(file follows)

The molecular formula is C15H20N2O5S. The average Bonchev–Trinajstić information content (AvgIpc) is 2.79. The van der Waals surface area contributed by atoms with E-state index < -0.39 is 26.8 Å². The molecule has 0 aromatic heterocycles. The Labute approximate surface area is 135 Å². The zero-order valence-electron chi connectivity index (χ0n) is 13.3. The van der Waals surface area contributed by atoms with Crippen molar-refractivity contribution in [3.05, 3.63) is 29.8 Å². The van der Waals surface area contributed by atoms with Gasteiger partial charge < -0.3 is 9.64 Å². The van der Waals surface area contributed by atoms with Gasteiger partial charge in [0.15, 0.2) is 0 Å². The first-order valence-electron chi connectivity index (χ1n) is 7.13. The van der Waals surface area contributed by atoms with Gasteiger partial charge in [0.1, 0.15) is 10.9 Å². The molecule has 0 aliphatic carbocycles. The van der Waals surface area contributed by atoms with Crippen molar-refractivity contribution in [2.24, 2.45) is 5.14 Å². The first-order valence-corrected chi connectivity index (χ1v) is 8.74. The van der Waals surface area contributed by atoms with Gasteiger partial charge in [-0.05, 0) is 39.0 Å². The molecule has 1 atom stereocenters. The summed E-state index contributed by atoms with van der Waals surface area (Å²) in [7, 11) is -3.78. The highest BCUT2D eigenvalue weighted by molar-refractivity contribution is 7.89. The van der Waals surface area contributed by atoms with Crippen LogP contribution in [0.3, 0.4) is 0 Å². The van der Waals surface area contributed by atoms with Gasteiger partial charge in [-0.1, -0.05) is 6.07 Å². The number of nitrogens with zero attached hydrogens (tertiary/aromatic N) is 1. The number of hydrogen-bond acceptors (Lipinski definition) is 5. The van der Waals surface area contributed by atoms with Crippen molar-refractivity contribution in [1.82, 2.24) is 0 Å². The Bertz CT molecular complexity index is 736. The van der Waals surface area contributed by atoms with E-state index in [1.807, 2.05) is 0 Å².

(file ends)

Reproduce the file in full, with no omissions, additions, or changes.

The molecular formula is C15H20N2O5S. The average Bonchev–Trinajstić information content (AvgIpc) is 2.79. The van der Waals surface area contributed by atoms with E-state index < -0.39 is 26.8 Å². The molecule has 0 aromatic heterocycles. The Labute approximate surface area is 135 Å². The zero-order valence-electron chi connectivity index (χ0n) is 13.3. The van der Waals surface area contributed by atoms with Crippen molar-refractivity contribution in [3.05, 3.63) is 29.8 Å². The van der Waals surface area contributed by atoms with Gasteiger partial charge < -0.3 is 9.64 Å². The van der Waals surface area contributed by atoms with Gasteiger partial charge in [0.15, 0.2) is 0 Å². The first-order valence-electron chi connectivity index (χ1n) is 7.13. The van der Waals surface area contributed by atoms with Gasteiger partial charge in [0.1, 0.15) is 10.9 Å². The molecule has 0 aliphatic carbocycles. The van der Waals surface area contributed by atoms with Crippen molar-refractivity contribution in [2.24, 2.45) is 5.14 Å². The first-order valence-corrected chi connectivity index (χ1v) is 8.74. The van der Waals surface area contributed by atoms with Gasteiger partial charge in [-0.05, 0) is 39.0 Å². The molecule has 1 atom stereocenters. The summed E-state index contributed by atoms with van der Waals surface area (Å²) in [7, 11) is -3.78. The highest BCUT2D eigenvalue weighted by molar-refractivity contribution is 7.89. The van der Waals surface area contributed by atoms with Crippen LogP contribution in [0.3, 0.4) is 0 Å². The van der Waals surface area contributed by atoms with Gasteiger partial charge in [-0.1, -0.05) is 6.07 Å². The number of nitrogens with zero attached hydrogens (tertiary/aromatic N) is 1. The number of hydrogen-bond acceptors (Lipinski definition) is 5. The van der Waals surface area contributed by atoms with Crippen molar-refractivity contribution in [1.82, 2.24) is 0 Å². The Bertz CT molecular complexity index is 736. The van der Waals surface area contributed by atoms with E-state index in [1.807, 2.05) is 0 Å².